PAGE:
The proposal has been met with backlash as environmentalists and residents argue there is a more sustainable approach to updating the grid.

A substation proposed by Pepco has become a focal point of the grid modernization debate in Washington, D.C. and could be the turning point in how the nation’s capital handles its electric power.

The proposal comes as the grid modernization debate is heating up across the country and for the district could also lead to a first-of-its-kind independent regulatory body that would take over some utility planning functions.

“One of the big questions is what role the utility will play,” Karl Rabago, an energy consultant hired to support some of the environmental groups active in the case, told Utility Dive. Utilities have immense market power, but “will they be able to get out of the way to allow an independent process to move forward?”

Modernizing D.C.’s grid

Pepco’s application to the District of Columbia Public Service Commission (DC PSC) for its Capital Grid project includes the refurbishment of three existing substations and the building of a new substation in the district’s Mt. Vernon neighborhood at a total cost of $851 million, including work in Maryland.

On a separate track, the DC PSC is in the midst of a process aimed at modernizing the District’s grid. The goal of the process, Modernizing the Energy Delivery System for Increased Sustainability (MEDSIS), is to increase sustainability for consumers and make the energy delivery system more reliable, efficient, cost effective and interactive.

“One of the big questions is what role the utility will play. … Will they be able to get out of the way to allow an independent process to move forward?”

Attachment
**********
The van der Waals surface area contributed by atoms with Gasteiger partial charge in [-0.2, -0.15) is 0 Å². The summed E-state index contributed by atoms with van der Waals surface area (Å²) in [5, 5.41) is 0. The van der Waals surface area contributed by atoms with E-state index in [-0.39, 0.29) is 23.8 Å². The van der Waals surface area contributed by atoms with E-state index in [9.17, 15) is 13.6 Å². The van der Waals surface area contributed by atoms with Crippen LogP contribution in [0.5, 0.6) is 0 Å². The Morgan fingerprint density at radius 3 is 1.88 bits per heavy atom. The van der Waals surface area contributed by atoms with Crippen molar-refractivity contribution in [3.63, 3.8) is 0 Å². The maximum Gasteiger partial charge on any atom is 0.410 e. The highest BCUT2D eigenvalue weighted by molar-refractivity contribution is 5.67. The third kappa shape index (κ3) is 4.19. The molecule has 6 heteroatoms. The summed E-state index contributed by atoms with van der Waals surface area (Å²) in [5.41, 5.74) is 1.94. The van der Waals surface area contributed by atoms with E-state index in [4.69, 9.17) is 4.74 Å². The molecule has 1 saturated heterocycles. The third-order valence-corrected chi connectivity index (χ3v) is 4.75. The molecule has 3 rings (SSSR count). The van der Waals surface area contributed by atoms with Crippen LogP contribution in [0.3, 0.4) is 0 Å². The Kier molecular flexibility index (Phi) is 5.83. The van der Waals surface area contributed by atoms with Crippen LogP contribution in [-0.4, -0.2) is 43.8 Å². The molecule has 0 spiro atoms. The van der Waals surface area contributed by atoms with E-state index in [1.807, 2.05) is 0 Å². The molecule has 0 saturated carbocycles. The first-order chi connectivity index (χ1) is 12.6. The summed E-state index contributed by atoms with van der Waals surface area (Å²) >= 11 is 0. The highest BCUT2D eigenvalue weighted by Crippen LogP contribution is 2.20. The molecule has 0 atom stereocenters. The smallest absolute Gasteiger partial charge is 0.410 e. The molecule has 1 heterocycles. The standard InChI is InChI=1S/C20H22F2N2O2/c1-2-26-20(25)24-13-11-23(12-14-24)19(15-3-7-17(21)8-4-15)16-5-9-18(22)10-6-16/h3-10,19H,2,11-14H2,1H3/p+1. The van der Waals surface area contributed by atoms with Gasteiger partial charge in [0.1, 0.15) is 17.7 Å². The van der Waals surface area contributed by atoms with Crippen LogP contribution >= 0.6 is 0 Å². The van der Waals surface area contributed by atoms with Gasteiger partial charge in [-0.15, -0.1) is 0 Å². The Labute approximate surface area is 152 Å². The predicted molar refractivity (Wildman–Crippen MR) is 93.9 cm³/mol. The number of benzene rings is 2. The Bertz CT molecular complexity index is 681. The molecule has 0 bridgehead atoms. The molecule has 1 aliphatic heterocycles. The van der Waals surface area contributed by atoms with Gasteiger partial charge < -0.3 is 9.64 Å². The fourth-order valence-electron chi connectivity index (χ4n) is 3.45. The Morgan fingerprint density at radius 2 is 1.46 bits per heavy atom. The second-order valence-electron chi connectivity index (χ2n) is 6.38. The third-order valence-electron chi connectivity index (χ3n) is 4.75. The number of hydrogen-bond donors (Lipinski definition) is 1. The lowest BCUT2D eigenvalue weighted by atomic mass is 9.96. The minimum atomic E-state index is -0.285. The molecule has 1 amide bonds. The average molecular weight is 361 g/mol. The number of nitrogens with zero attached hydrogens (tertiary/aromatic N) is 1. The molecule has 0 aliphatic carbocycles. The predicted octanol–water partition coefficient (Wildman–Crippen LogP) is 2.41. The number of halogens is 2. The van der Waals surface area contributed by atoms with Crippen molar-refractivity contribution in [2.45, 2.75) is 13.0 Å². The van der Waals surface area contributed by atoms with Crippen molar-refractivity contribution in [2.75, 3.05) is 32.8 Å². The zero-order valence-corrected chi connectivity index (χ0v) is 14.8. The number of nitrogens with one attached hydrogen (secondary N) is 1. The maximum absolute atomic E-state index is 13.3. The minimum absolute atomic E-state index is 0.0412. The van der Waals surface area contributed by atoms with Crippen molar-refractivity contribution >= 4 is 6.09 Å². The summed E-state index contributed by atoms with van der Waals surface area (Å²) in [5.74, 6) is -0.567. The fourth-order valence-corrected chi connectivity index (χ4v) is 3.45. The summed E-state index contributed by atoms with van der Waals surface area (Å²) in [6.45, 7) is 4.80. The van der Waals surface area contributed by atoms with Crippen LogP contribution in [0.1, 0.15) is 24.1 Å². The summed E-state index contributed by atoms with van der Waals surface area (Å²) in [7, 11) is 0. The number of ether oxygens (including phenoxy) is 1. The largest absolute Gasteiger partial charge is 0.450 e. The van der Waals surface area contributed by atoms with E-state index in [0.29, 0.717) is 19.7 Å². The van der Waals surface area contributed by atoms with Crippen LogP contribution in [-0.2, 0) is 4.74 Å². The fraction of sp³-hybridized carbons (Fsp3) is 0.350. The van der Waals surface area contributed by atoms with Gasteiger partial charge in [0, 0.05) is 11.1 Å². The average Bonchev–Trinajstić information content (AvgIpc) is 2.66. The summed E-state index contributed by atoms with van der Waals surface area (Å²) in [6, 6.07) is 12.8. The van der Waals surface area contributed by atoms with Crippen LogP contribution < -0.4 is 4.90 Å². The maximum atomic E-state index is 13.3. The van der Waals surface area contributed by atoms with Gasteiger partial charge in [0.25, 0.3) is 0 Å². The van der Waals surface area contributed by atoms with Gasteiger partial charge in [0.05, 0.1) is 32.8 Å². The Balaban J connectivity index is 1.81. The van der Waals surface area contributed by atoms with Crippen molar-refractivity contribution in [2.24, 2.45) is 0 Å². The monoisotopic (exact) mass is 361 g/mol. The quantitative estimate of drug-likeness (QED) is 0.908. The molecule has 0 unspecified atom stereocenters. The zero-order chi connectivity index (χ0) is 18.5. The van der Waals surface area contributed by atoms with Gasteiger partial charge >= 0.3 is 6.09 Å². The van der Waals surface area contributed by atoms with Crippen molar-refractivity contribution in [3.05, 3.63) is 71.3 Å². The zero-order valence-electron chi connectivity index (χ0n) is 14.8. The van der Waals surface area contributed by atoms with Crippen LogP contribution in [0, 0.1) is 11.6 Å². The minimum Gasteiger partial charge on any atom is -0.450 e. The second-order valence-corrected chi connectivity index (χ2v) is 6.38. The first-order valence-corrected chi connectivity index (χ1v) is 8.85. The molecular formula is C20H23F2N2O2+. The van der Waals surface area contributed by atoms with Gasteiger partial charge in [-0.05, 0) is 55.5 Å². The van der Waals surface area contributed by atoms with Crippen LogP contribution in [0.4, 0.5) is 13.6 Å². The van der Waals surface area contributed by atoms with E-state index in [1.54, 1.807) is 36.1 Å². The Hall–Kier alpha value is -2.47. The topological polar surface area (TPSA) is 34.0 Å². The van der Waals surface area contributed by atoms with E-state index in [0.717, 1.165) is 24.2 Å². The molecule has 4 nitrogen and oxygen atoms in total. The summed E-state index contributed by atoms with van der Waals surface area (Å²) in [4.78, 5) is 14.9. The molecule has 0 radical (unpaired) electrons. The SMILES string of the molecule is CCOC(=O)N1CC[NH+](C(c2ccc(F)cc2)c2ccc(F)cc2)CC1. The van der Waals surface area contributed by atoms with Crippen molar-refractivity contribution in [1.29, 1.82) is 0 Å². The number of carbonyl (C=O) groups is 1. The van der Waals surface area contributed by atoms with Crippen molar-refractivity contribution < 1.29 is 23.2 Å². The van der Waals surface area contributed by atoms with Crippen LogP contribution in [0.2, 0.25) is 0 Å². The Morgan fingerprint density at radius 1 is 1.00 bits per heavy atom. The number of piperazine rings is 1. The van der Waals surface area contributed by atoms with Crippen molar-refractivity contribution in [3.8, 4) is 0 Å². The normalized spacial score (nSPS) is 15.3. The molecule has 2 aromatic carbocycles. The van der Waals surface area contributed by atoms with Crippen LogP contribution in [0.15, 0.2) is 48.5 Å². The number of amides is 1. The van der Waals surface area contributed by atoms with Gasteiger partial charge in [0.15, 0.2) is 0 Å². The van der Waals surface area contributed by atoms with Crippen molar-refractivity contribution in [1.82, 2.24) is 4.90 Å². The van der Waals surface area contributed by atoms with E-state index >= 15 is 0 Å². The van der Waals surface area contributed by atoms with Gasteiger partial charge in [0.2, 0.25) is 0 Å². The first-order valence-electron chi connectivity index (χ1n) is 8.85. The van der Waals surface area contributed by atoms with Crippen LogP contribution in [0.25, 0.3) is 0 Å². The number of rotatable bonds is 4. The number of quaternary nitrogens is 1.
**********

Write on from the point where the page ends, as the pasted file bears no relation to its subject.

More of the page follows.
Karl Rabago

Consultant

The MEDSIS process arose as a response to protests over another Pepco substation. In 2014, the Sierra Club asked the PSC to consider non-wires alternatives to large utility investments, but the commission declined to do that during an ongoing ratemaking proceeding with Pepco. In 2015, DC Climate Action and the Advisory Neighborhood Commission pushed the PSC to consider non-wires alternatives to Pepco’s proposed Waterfront substation in the Buzzard Point section of the District.

The PSC declined to take up that request as part of the substation approval process but said it would open a docket to establish a working group that could address “in a more global way the future outlook for energy growth,” including the feasibility of more energy storage and increased generation distribution.

Meanwhile, the PSC approved — and Pepco built — the Waterfront substation, while the MEDSIS process led to the creation of working groups to study the issues, resolutions to define the terms of the debate and the hiring of the Smart Electric Power Alliance (SEPA) as a consultant on the process.

With the MEDSIS process still under way, Pepco in May 2017 filed with the PSC for approval of more substation investments as part of its Capital Grid project.

Noting that the district is experiencing its highest population growth in four decades, Pepco said the Capital Grid project will “address current and future energy needs,” help build grid resilience to withstand and recover from events such as severe storms, and help the District reach its goal of generating half its electricity from renewable sources by 2032.

The Capital Grid project, however, is receiving pushback from environmental advocates, local residents and even the district’s Department of Energy & Environment (DOEE).